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Please read the following in Behavior Analysis for Lasting Change: I have attached it
• Chapters 3 and 4 (pp. 32–71
• Chapter 2 in Cooper, J. O., Heron, T. E., & Heward, W. L. (2007). Applied behavior analysis (2nd ed.). Upper Saddle River, NJ: Pearson Education Inc.
• Please use as As a reference only the attached

Operant and respondent conditionings are both used to modify behaviors. Compare and contrast operant conditioning and respondent conditioning. Be sure to identify why each works with some behaviors and not with others. Select two behaviors, one that could be modified through operant conditioning and one that could be modified through respondent conditioning. Thoroughly discuss why each behavior chosen is more appropriate for its selected intervention (i.e., respondent or operant) and why the alternative intervention would not be appropriate.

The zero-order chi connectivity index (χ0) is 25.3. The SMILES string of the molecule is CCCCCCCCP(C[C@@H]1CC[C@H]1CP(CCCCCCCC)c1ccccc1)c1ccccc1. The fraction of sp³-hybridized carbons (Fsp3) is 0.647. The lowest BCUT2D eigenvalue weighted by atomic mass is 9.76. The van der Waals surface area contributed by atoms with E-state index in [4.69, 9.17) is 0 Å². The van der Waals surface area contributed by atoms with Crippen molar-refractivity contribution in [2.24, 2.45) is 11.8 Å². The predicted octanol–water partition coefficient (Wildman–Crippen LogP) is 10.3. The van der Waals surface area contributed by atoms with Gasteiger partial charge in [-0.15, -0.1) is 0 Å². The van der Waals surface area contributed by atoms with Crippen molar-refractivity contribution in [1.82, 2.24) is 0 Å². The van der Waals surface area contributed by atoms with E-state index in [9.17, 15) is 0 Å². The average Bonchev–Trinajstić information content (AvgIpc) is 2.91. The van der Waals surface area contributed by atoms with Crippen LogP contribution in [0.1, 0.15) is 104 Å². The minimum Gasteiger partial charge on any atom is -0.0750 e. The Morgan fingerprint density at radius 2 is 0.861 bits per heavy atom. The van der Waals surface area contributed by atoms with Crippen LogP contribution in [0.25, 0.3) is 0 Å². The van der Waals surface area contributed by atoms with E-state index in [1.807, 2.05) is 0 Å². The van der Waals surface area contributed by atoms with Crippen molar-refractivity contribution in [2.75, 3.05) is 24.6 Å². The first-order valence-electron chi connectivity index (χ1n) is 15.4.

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Operant and respondent conditionings are both used to modify behaviors. Compare and contrast operant conditioning and respondent conditioning. Be sure to identify why each works with some behaviors and not with others.

Respondent conditioning
Respondent or classical conditioning is a process that involves creating an association between a naturally existing stimulus and a previously neutral one, because new stimuli can acquire the ability to elicit respondents (Cooper, Heron & Heward, 2007). The conditioning is based on stimulus-stimulus pairing procedure developed by Pavlov (Cooper, Heron & Heward, 2007). There are several variations of respondent conditioning. The main differences among them come down to the timing of the presentation of the neutral stimulus and the unconditioned stimulus: delay conditioning, trace conditioning, simultaneous conditioning, and backward conditioning (Cooper, Heron & Heward, 2007).

Respondent behaviors are defined as behaviors that are elicited by antecedent stimuli and seemingly occur automatically in the presence of the stimuli (Cooper, Heron & Heward, 2007)....
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